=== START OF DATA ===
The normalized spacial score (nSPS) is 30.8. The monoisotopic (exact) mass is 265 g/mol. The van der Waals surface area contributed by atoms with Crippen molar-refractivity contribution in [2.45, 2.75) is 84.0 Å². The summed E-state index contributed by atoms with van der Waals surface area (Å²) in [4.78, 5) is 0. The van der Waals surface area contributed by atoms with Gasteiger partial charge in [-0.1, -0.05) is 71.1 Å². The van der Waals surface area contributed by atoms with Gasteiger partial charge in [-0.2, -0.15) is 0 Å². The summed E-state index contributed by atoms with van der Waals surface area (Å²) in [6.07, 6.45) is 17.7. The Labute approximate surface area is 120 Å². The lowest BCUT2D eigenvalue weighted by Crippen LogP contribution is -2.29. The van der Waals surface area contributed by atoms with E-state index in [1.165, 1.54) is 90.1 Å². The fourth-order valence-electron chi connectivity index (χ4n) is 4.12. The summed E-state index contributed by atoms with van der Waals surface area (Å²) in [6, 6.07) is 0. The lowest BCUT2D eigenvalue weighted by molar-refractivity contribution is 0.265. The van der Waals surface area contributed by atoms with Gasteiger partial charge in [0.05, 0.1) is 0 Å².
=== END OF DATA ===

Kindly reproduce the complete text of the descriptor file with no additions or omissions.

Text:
The normalized spacial score (nSPS) is 30.8. The monoisotopic (exact) mass is 265 g/mol. The van der Waals surface area contributed by atoms with Crippen molar-refractivity contribution in [2.45, 2.75) is 84.0 Å². The summed E-state index contributed by atoms with van der Waals surface area (Å²) in [4.78, 5) is 0. The van der Waals surface area contributed by atoms with Gasteiger partial charge in [-0.1, -0.05) is 71.1 Å². The van der Waals surface area contributed by atoms with Gasteiger partial charge in [-0.2, -0.15) is 0 Å². The summed E-state index contributed by atoms with van der Waals surface area (Å²) in [6.07, 6.45) is 17.7. The Labute approximate surface area is 120 Å². The lowest BCUT2D eigenvalue weighted by Crippen LogP contribution is -2.29. The van der Waals surface area contributed by atoms with E-state index in [1.165, 1.54) is 90.1 Å². The fourth-order valence-electron chi connectivity index (χ4n) is 4.12. The summed E-state index contributed by atoms with van der Waals surface area (Å²) in [6, 6.07) is 0. The lowest BCUT2D eigenvalue weighted by molar-refractivity contribution is 0.265. The van der Waals surface area contributed by atoms with Gasteiger partial charge in [0.05, 0.1) is 0 Å².